Iraqi president appoints Mohammed Allawi as new PM

Iraqi President Barham Salih named Mohammed Tawfiq Allawi prime minister on Saturday, in a move immediately rejected by protesters.

The appointment comes after squabbling political parties failed to name a candidate in the two months since the former premier was ousted by popular protests.

Former Prime Minister Adel Abdul-Mahdi resigned in November amid mass anti-government unrest where hundreds of thousands of Iraqis took to the streets demanding the removal of Iraq’s political elite. Nearly 500 protesters have been killed in a deadly crackdown by security forces.

As communications minister in Nuri Al-Maliki’s government, Allawi is also unacceptable to many. “Allawi is rejected,” they chanted in Tahrir Square in Baghdad on Saturday.
Allawi has a month to form a government, but said he would resign if sectarian blocs tried to force Cabinet candidates on him. He told Iraqis to carry on protesting and “do not go back until you get what you want.”

Allawi would run the country until early elections can be held. He must form a new government within a month.

Iraqi demonstrators try to extinguish a burning tuk-tuk after it was set on fire by Iraqi security forces during ongoing anti-government protests in Baghdad. (Reuters)

Allawi was quoted by State TV as saying he would resign if political blocs sought to impose candidates for different ministries. He also called on protesters to continue demonstrating until their demands are met.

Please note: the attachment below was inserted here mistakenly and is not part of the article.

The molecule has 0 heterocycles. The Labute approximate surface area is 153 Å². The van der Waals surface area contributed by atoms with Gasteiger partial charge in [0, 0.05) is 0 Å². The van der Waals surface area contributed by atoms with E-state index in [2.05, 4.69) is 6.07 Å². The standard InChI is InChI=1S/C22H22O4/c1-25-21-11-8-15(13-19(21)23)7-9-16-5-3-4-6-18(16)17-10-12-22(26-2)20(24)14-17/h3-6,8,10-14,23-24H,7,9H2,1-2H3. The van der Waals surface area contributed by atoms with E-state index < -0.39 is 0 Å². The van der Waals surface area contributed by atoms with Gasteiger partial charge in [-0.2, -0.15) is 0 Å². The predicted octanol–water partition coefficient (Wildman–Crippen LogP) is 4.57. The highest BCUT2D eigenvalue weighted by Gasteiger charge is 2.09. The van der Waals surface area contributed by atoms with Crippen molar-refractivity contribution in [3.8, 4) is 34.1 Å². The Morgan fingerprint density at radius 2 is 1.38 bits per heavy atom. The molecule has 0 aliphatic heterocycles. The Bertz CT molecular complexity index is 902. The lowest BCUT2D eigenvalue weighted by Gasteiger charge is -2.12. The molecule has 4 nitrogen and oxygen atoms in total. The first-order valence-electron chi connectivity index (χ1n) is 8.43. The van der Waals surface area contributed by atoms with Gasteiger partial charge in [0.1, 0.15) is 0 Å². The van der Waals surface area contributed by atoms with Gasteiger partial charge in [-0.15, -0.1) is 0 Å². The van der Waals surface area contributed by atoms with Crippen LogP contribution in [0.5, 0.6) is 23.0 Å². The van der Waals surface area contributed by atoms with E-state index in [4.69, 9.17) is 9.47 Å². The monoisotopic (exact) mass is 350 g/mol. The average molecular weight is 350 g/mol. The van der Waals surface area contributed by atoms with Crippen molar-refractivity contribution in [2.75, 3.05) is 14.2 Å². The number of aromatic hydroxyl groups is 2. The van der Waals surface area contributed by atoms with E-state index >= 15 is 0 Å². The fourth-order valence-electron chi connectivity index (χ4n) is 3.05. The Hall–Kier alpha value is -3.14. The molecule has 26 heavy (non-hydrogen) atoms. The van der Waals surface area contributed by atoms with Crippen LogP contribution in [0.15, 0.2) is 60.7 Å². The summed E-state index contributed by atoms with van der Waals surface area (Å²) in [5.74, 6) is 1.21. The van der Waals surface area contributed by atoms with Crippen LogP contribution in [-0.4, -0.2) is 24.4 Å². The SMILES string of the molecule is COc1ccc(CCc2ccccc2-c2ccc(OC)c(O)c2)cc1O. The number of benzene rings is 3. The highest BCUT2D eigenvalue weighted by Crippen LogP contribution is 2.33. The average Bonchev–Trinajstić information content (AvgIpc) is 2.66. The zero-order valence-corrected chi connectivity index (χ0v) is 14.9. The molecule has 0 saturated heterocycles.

However, protesters are likely to oppose him as prime minister.

For demonstrators who demand a removal of what they say is a corrupt ruling elite, the former communications minister under ex-premier Nuri al-Maliki – who presided over the fall of multiple Iraqi cities to Daesh in 2014 and is accused of pro-Shiite sectarian policies – is part of the system and therefore unacceptable.

Iraq is facing its biggest crisis since the military defeat of Daesh in 2017. A mostly Shiite popular uprising in Baghdad and the south challenges the country’s mainly Iran-backed Shiite Muslim ruling elite.

The country has been thrown into further disarray since the killing of Iranian military mastermind Qassem Soleimani in a US drone strike in Baghdad on Jan. 3. Iran responded with missile attacks on bases hosting US forces, pushing the region to the brink of an all-out conflict.

Pro-Iran politicians have tried to use those events to shift the focus away from popular discontent with their grip on power and towards anti-American rallies and demands for the withdrawal of US troops.

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